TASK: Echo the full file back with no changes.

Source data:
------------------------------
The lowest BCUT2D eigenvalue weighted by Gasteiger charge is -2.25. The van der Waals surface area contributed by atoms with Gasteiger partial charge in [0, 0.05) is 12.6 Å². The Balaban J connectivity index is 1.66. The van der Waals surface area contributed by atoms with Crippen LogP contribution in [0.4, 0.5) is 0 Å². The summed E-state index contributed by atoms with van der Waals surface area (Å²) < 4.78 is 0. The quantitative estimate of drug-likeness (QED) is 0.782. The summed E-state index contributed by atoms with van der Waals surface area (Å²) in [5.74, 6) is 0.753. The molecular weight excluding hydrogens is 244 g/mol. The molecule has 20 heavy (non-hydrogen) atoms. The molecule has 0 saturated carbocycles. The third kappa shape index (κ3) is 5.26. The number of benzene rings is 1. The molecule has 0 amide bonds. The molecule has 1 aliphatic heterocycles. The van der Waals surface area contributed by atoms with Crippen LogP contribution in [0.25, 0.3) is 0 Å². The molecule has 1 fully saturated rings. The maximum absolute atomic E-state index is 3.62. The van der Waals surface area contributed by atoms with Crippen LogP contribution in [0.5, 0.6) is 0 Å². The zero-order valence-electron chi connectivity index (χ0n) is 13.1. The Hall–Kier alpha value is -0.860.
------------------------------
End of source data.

The lowest BCUT2D eigenvalue weighted by Gasteiger charge is -2.25. The van der Waals surface area contributed by atoms with Gasteiger partial charge in [0, 0.05) is 12.6 Å². The Balaban J connectivity index is 1.66. The van der Waals surface area contributed by atoms with Crippen LogP contribution in [0.4, 0.5) is 0 Å². The summed E-state index contributed by atoms with van der Waals surface area (Å²) < 4.78 is 0. The quantitative estimate of drug-likeness (QED) is 0.782. The summed E-state index contributed by atoms with van der Waals surface area (Å²) in [5.74, 6) is 0.753. The molecular weight excluding hydrogens is 244 g/mol. The molecule has 20 heavy (non-hydrogen) atoms. The molecule has 0 saturated carbocycles. The third kappa shape index (κ3) is 5.26. The number of benzene rings is 1. The molecule has 0 amide bonds. The molecule has 1 aliphatic heterocycles. The van der Waals surface area contributed by atoms with Crippen LogP contribution in [0.25, 0.3) is 0 Å². The molecule has 1 fully saturated rings. The maximum absolute atomic E-state index is 3.62. The van der Waals surface area contributed by atoms with Crippen LogP contribution in [0.5, 0.6) is 0 Å². The zero-order valence-electron chi connectivity index (χ0n) is 13.1. The Hall–Kier alpha value is -0.860.